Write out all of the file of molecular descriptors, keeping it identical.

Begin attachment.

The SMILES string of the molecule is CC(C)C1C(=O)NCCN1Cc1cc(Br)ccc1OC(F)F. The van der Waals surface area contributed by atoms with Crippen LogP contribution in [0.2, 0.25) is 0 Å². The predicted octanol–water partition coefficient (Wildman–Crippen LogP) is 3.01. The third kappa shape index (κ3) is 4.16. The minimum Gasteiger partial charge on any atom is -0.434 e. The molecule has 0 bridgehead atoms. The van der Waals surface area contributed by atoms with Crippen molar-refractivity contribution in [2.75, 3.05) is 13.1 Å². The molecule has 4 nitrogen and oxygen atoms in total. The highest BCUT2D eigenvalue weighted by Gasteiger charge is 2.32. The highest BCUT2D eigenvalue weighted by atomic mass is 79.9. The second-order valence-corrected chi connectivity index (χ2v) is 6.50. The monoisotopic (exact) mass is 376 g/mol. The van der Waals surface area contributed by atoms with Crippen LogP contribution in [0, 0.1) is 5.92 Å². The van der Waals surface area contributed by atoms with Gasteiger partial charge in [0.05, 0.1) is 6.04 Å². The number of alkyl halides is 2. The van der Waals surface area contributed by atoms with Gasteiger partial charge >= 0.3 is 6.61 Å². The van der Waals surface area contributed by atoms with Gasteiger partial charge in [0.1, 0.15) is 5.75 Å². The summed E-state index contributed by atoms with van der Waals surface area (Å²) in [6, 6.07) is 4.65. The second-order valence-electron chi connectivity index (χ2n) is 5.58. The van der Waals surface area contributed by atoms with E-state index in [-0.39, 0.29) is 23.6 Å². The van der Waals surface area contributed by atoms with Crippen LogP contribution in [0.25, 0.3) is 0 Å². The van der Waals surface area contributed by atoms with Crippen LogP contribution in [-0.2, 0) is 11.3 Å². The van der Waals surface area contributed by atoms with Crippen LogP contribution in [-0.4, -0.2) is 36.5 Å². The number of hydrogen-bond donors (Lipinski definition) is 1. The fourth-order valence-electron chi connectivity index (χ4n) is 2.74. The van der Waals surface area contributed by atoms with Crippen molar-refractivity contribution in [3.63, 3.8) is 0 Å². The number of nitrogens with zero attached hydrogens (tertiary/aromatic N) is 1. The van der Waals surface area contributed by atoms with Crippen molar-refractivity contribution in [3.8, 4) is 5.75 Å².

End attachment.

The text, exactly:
The SMILES string of the molecule is CC(C)C1C(=O)NCCN1Cc1cc(Br)ccc1OC(F)F. The van der Waals surface area contributed by atoms with Crippen LogP contribution in [0.2, 0.25) is 0 Å². The predicted octanol–water partition coefficient (Wildman–Crippen LogP) is 3.01. The third kappa shape index (κ3) is 4.16. The minimum Gasteiger partial charge on any atom is -0.434 e. The molecule has 0 bridgehead atoms. The van der Waals surface area contributed by atoms with Crippen molar-refractivity contribution in [2.75, 3.05) is 13.1 Å². The molecule has 4 nitrogen and oxygen atoms in total. The highest BCUT2D eigenvalue weighted by Gasteiger charge is 2.32. The highest BCUT2D eigenvalue weighted by atomic mass is 79.9. The second-order valence-corrected chi connectivity index (χ2v) is 6.50. The monoisotopic (exact) mass is 376 g/mol. The van der Waals surface area contributed by atoms with Crippen LogP contribution in [0, 0.1) is 5.92 Å². The van der Waals surface area contributed by atoms with Gasteiger partial charge in [0.05, 0.1) is 6.04 Å². The number of alkyl halides is 2. The van der Waals surface area contributed by atoms with Gasteiger partial charge >= 0.3 is 6.61 Å². The van der Waals surface area contributed by atoms with Gasteiger partial charge in [0.1, 0.15) is 5.75 Å². The summed E-state index contributed by atoms with van der Waals surface area (Å²) in [6, 6.07) is 4.65. The second-order valence-electron chi connectivity index (χ2n) is 5.58. The van der Waals surface area contributed by atoms with E-state index in [-0.39, 0.29) is 23.6 Å². The van der Waals surface area contributed by atoms with Crippen LogP contribution in [0.25, 0.3) is 0 Å². The van der Waals surface area contributed by atoms with Crippen LogP contribution in [-0.2, 0) is 11.3 Å². The van der Waals surface area contributed by atoms with Crippen LogP contribution in [-0.4, -0.2) is 36.5 Å². The number of hydrogen-bond donors (Lipinski definition) is 1. The fourth-order valence-electron chi connectivity index (χ4n) is 2.74. The van der Waals surface area contributed by atoms with Crippen molar-refractivity contribution in [3.63, 3.8) is 0 Å². The number of nitrogens with zero attached hydrogens (tertiary/aromatic N) is 1. The van der Waals surface area contributed by atoms with Crippen molar-refractivity contribution in [3.8, 4) is 5.75 Å².